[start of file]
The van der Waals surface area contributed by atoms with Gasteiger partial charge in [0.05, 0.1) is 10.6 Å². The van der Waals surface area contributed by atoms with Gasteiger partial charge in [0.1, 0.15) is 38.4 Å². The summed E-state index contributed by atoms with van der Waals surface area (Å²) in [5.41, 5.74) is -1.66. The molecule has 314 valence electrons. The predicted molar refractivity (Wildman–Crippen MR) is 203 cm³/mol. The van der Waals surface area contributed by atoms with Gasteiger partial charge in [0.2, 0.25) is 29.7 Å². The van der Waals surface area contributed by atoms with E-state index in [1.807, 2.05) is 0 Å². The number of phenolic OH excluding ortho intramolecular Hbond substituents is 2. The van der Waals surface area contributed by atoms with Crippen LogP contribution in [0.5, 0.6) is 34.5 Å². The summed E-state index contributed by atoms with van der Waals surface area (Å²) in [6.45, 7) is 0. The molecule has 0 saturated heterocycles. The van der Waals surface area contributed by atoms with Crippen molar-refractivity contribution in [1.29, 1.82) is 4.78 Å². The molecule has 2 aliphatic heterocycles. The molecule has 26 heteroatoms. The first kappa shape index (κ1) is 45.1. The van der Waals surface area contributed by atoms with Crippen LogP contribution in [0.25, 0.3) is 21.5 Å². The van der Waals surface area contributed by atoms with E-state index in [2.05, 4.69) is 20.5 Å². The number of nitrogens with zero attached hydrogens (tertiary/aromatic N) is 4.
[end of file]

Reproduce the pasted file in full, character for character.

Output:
The van der Waals surface area contributed by atoms with Gasteiger partial charge in [0.05, 0.1) is 10.6 Å². The van der Waals surface area contributed by atoms with Gasteiger partial charge in [0.1, 0.15) is 38.4 Å². The summed E-state index contributed by atoms with van der Waals surface area (Å²) in [5.41, 5.74) is -1.66. The molecule has 314 valence electrons. The predicted molar refractivity (Wildman–Crippen MR) is 203 cm³/mol. The van der Waals surface area contributed by atoms with Gasteiger partial charge in [0.2, 0.25) is 29.7 Å². The van der Waals surface area contributed by atoms with E-state index in [1.807, 2.05) is 0 Å². The number of phenolic OH excluding ortho intramolecular Hbond substituents is 2. The van der Waals surface area contributed by atoms with Crippen LogP contribution in [0.5, 0.6) is 34.5 Å². The summed E-state index contributed by atoms with van der Waals surface area (Å²) in [6.45, 7) is 0. The molecule has 0 saturated heterocycles. The van der Waals surface area contributed by atoms with Crippen molar-refractivity contribution in [1.29, 1.82) is 4.78 Å². The molecule has 2 aliphatic heterocycles. The molecule has 26 heteroatoms. The first kappa shape index (κ1) is 45.1. The van der Waals surface area contributed by atoms with Crippen LogP contribution in [0.25, 0.3) is 21.5 Å². The van der Waals surface area contributed by atoms with E-state index in [2.05, 4.69) is 20.5 Å². The number of nitrogens with zero attached hydrogens (tertiary/aromatic N) is 4.